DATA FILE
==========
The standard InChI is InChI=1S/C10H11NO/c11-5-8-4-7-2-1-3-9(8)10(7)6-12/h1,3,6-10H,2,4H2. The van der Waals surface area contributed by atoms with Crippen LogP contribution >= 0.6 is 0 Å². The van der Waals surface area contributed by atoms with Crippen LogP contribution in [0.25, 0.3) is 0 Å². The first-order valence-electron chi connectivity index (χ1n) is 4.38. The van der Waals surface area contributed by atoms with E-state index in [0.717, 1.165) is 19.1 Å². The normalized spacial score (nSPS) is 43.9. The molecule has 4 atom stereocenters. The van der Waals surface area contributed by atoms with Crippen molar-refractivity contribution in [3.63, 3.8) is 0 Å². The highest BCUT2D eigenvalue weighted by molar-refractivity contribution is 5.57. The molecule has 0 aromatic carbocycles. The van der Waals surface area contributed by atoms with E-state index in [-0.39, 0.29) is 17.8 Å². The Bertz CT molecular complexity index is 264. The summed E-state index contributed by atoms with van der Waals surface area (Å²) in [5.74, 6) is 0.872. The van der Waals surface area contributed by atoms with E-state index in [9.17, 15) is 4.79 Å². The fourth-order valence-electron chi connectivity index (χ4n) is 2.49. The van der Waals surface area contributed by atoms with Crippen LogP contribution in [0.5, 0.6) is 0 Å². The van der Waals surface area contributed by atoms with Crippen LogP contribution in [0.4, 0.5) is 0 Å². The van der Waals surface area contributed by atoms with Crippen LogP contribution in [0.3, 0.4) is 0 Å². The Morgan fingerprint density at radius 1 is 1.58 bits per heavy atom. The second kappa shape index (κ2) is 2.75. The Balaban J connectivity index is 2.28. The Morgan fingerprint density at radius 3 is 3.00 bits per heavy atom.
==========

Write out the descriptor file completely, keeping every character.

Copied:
The standard InChI is InChI=1S/C10H11NO/c11-5-8-4-7-2-1-3-9(8)10(7)6-12/h1,3,6-10H,2,4H2. The van der Waals surface area contributed by atoms with Crippen LogP contribution >= 0.6 is 0 Å². The van der Waals surface area contributed by atoms with Crippen LogP contribution in [0.25, 0.3) is 0 Å². The first-order valence-electron chi connectivity index (χ1n) is 4.38. The van der Waals surface area contributed by atoms with E-state index in [0.717, 1.165) is 19.1 Å². The normalized spacial score (nSPS) is 43.9. The molecule has 4 atom stereocenters. The van der Waals surface area contributed by atoms with Crippen molar-refractivity contribution in [3.63, 3.8) is 0 Å². The highest BCUT2D eigenvalue weighted by molar-refractivity contribution is 5.57. The molecule has 0 aromatic carbocycles. The van der Waals surface area contributed by atoms with E-state index in [-0.39, 0.29) is 17.8 Å². The Bertz CT molecular complexity index is 264. The summed E-state index contributed by atoms with van der Waals surface area (Å²) in [5.74, 6) is 0.872. The van der Waals surface area contributed by atoms with E-state index in [9.17, 15) is 4.79 Å². The fourth-order valence-electron chi connectivity index (χ4n) is 2.49. The van der Waals surface area contributed by atoms with Crippen LogP contribution in [0.5, 0.6) is 0 Å². The van der Waals surface area contributed by atoms with Crippen LogP contribution in [0.4, 0.5) is 0 Å². The van der Waals surface area contributed by atoms with Crippen LogP contribution in [0.3, 0.4) is 0 Å². The Morgan fingerprint density at radius 1 is 1.58 bits per heavy atom. The second kappa shape index (κ2) is 2.75. The Balaban J connectivity index is 2.28. The Morgan fingerprint density at radius 3 is 3.00 bits per heavy atom.